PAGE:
As of this morning, with the swearing in of Justice Neil Gorsuch, the Supreme Court is back to its full complement of nine justices. As The Los Angeles Times reports, Gorsuch had two swearing-in ceremonies. The first was a private ceremony at the Supreme Court, at which Chief Justice Roberts presided and, Mark Walsh of SCOTUSblog explains, at which Gorsuch took the constitutional oath. The second ceremony was in the White House Rose Garden, and Justice Kennedy — for whom Gorsuch clerked — administered the judicial oath. In a longer piece, Mark Walsh explains the difference between the oaths provides some background on the history of the oaths taken by Supreme Court justices.
Justice Gorsuch will not hear his first arguments until next week. The first cases that he will hear on the Court involve the legality of the exclusion of churches from state funding in Trinity Lutheran Church v. Comer, the Sixth Amendment, defendant’s rights, and inadequate counsel, the revocation of a naturalized citizen’s citizenship, and the proper timing of class action securities lawsuits. Check out Fox News for more details on these cases. USA Today and the Washington Post also provided articles on Gorsuch’s likely impact that will start next week. Gorsuch is not likely to upset the ideological balance of the court given the previous occupant of his seat was Justice Scalia, but he will bring the Court back in full swing now that there are nine justices in place and no worries of deadlocked decisions.
Justice Gorsuch does not even have until next week to get used to his new job. The justices meet for their next Conference on Thursday. Among the duties of the most junior justice is taking notes at Conference and — even more prosaically — answering the door. As Justice Kagan explained — to Gorsuch himself at a public interview last summer — this can happen because “you know, one of the justices forgot his glasses. The other justice forgot her cup of coffee.” And as Kagan also explained, the junior justice sits on the cafeteria committee.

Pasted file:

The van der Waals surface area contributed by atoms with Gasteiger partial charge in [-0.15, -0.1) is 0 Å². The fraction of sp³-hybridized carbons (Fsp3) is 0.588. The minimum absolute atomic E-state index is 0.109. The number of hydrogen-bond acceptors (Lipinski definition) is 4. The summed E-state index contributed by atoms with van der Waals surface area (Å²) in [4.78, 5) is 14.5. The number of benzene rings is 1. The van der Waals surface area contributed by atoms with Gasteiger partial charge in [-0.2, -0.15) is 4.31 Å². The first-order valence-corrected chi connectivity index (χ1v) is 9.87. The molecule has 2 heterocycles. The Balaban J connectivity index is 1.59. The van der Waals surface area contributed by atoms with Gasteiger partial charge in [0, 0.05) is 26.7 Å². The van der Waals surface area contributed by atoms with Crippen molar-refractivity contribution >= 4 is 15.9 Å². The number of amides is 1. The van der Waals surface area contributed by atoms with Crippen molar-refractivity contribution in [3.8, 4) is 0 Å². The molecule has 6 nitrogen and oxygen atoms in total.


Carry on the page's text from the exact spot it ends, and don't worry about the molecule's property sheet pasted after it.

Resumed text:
There will also be serious business. As usual, SCOTUSblog identifies petitions worth watching that are listed for the next Conference. One such case is for a writ of certiorari is Dot Foods, Inc v. Department of Revenue for the State of Washington. Law360 describes the case, in which Dot Foods argues its due process rights were violated when it was stripped of its tax-exempt status due to a retroactive application of a Washington statutory amendment that regulated in state sales and commerce of out of state businesses.
Another case worth watching is Carpenter v. United States. As CATO Institute explains, this case involves the constitutionality of warrantless search and seizure of cell phone records under the Fourth Amendment. The plaintiffs were convicted of armed robberies and are appealing their conviction arguing that it violated the Fourth Amendment for the government to use the cell phone records for information about their whereabouts.
Another case distributed for Thursday’s conference is Mickelson v. County of Ramsey. The issue in this case is whether it is a due process violation for the government to confiscate money from innocent people due to an arrest, and make them prove they are entitled to have it back. Adam Liptak of The New York Times explains that Corey Statham was arrested and had his charges dismissed, but the county kept a portion of his confiscated money as a “booking fee.” A number of states bill people merely for being arrested and held in jail, and Statham’s attorney Michael A. Carvin argues that, “providing a profit motive to make arrests gives officers an incentive to make improper arrests.” The issues in this case are similar (though not identical) to the civil forfeiture issues Justice Thomas recently highlighted in an opinion respecting the denial of certiorari.
Finally, the Supreme Court will be considering whether to grant cert in the repeatedly relisted Masterpiece Cake Shop, Ltd. v. Colorado Commission on Civil Rights, which addresses whether an antidiscrimination law can be constitutionally applied to a baker who makes wedding cakes but refuses to do so for same-sex couples for religious reasons. This is one case in which Gorsuch’s arrival could make a substantial difference, as CNN reports here.